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Inside perspective on how Joe Douglas sets the Eagles’ draft board

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Interesting insight.

Joe Douglas made a curious comment during his joint media session with Howie Roseman at the Philadelphia Eagles’ facility last week.

Usually you hear scouts/executives/analysts talk about how they have so many “first round grades” on players. Douglas doesn’t employ that line of thinking.

In order to better understand how Douglas presumably sets the Eagles board, check out this interesting note in an article from former NFL executive Michael Lombardi on The Ringer.

Thankfully, Bill Belichick and I were always on the same page. When Bill joined the Browns in 1991, the two of us spent the better part of his first season designing our grading system. We wanted to define the prospect’s role on our team, and we wanted to predict how long it would take for him to achieve that role. That’s it. Instead of predicting rounds, our system forced our scouts to grade every player as (1) a starter, (2) a potential starter, (3) a developmental player, (4) a backup, or (5) someone who couldn’t make any NFL team. In Belichick’s room, no one was permitted to mention rounds — that job was for useless coffee-guzzling scouts and cliché-spouting TV commentators.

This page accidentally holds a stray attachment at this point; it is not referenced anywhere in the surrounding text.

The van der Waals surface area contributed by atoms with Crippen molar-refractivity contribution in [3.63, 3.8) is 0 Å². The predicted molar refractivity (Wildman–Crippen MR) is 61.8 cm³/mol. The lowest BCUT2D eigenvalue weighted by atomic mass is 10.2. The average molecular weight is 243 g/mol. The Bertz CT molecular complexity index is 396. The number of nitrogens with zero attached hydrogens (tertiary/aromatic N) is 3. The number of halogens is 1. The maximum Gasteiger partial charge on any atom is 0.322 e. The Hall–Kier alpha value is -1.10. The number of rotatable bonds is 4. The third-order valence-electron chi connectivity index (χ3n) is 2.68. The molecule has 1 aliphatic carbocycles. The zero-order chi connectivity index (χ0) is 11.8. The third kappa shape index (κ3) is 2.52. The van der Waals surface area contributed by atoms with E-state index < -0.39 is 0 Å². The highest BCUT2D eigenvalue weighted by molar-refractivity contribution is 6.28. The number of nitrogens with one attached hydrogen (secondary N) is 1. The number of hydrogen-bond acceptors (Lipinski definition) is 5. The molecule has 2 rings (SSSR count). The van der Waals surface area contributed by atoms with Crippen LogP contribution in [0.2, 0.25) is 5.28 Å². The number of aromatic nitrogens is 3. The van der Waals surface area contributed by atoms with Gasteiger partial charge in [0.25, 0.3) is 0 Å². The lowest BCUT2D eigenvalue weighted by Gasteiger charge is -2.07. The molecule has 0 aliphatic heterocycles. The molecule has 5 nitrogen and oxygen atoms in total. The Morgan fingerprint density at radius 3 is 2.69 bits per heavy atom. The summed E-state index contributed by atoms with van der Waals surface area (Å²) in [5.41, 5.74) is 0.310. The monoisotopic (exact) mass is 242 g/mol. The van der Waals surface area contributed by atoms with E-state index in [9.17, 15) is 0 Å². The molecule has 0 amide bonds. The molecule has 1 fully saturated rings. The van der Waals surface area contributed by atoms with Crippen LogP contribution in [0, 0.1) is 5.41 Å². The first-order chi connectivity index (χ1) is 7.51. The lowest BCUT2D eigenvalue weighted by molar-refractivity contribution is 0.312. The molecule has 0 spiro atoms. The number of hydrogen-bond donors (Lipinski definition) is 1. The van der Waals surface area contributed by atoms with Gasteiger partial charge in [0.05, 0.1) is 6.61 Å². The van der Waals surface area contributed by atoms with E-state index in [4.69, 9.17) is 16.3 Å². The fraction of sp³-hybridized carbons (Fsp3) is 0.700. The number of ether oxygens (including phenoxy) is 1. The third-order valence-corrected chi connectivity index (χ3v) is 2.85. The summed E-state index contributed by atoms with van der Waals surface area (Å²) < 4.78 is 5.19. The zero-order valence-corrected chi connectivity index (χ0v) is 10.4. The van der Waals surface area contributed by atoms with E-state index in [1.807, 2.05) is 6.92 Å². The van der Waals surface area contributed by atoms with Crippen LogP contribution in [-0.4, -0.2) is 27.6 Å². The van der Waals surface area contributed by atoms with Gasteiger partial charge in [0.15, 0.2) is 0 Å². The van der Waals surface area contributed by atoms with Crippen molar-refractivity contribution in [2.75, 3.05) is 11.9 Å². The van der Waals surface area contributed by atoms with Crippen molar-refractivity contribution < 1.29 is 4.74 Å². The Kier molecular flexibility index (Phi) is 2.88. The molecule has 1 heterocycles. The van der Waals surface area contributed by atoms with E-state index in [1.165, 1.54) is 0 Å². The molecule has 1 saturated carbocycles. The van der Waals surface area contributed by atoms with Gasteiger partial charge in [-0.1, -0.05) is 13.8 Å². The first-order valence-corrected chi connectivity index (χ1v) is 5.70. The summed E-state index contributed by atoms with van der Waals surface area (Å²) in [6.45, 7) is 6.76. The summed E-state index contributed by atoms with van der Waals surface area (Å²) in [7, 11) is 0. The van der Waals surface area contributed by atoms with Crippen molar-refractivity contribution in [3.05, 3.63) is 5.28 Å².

Our grading system became a language of its own; it proved to be effective enough that, even all these years later in Foxborough, little has changed. Ever wonder why the Patriots always move backward in the draft? Most times, their draft board features maybe 14 or 15 potential day-one starters — grades dictate everything. Why waste a first-round pick (and first-round money) on one of those 14–15 prospects if you believe you can land one later and land another asset?

Sounds simple enough. But how does this relate to Douglas and the Eagles?

As it turns out, the grading system that Belichick and Lombardi designed with the Browns was eventually carried over to the Ravens when the team moved in 1996. And as we know, Douglas worked for Baltimore for 15 years from 2000-2015. Ergo, Douglas is the next Belichick. (OK maybe not, but at least that’s what Todd McShay seriously seems to think.)

The grading system Douglas uses has certainly worked out well for teams like the Ravens and Patriots. Here’s hoping the implementation of this strategy in Philadelphia is just as successful.